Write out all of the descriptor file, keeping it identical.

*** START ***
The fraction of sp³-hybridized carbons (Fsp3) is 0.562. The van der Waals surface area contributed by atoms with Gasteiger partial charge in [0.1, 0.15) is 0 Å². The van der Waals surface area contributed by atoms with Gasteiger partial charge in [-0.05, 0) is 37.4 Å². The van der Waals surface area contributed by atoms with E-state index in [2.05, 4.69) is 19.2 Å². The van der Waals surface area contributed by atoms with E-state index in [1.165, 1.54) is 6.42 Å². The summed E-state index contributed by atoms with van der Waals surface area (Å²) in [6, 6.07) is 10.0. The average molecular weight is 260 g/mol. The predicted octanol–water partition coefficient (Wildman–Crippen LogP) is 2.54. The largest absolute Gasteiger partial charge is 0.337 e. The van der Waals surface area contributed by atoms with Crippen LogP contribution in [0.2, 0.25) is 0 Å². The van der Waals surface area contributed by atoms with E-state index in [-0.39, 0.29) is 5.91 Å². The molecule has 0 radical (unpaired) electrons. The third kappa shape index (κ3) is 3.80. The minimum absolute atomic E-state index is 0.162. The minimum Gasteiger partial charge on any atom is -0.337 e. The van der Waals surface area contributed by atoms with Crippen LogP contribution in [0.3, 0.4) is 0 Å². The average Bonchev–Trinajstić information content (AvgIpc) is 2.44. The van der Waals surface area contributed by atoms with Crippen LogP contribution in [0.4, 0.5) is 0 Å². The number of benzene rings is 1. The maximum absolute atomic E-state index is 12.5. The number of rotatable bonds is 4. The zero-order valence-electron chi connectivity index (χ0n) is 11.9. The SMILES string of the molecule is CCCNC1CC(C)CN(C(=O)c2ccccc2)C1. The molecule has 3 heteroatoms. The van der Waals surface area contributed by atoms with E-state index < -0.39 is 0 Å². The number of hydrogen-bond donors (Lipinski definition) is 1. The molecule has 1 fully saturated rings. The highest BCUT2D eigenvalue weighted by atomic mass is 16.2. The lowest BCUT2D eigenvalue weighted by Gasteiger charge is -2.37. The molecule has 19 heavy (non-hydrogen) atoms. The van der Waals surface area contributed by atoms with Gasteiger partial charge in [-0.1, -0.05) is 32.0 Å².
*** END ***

The fraction of sp³-hybridized carbons (Fsp3) is 0.562. The van der Waals surface area contributed by atoms with Gasteiger partial charge in [0.1, 0.15) is 0 Å². The van der Waals surface area contributed by atoms with Gasteiger partial charge in [-0.05, 0) is 37.4 Å². The van der Waals surface area contributed by atoms with E-state index in [2.05, 4.69) is 19.2 Å². The van der Waals surface area contributed by atoms with E-state index in [1.165, 1.54) is 6.42 Å². The summed E-state index contributed by atoms with van der Waals surface area (Å²) in [6, 6.07) is 10.0. The average molecular weight is 260 g/mol. The predicted octanol–water partition coefficient (Wildman–Crippen LogP) is 2.54. The largest absolute Gasteiger partial charge is 0.337 e. The van der Waals surface area contributed by atoms with Crippen LogP contribution in [0.2, 0.25) is 0 Å². The van der Waals surface area contributed by atoms with E-state index in [-0.39, 0.29) is 5.91 Å². The molecule has 0 radical (unpaired) electrons. The third kappa shape index (κ3) is 3.80. The minimum absolute atomic E-state index is 0.162. The minimum Gasteiger partial charge on any atom is -0.337 e. The van der Waals surface area contributed by atoms with Crippen LogP contribution in [0.3, 0.4) is 0 Å². The average Bonchev–Trinajstić information content (AvgIpc) is 2.44. The van der Waals surface area contributed by atoms with Crippen LogP contribution in [0.4, 0.5) is 0 Å². The number of benzene rings is 1. The maximum absolute atomic E-state index is 12.5. The number of rotatable bonds is 4. The zero-order valence-electron chi connectivity index (χ0n) is 11.9. The SMILES string of the molecule is CCCNC1CC(C)CN(C(=O)c2ccccc2)C1. The molecule has 3 heteroatoms. The van der Waals surface area contributed by atoms with E-state index < -0.39 is 0 Å². The number of hydrogen-bond donors (Lipinski definition) is 1. The molecule has 1 fully saturated rings. The highest BCUT2D eigenvalue weighted by atomic mass is 16.2. The lowest BCUT2D eigenvalue weighted by Gasteiger charge is -2.37. The molecule has 19 heavy (non-hydrogen) atoms. The van der Waals surface area contributed by atoms with Gasteiger partial charge in [-0.1, -0.05) is 32.0 Å².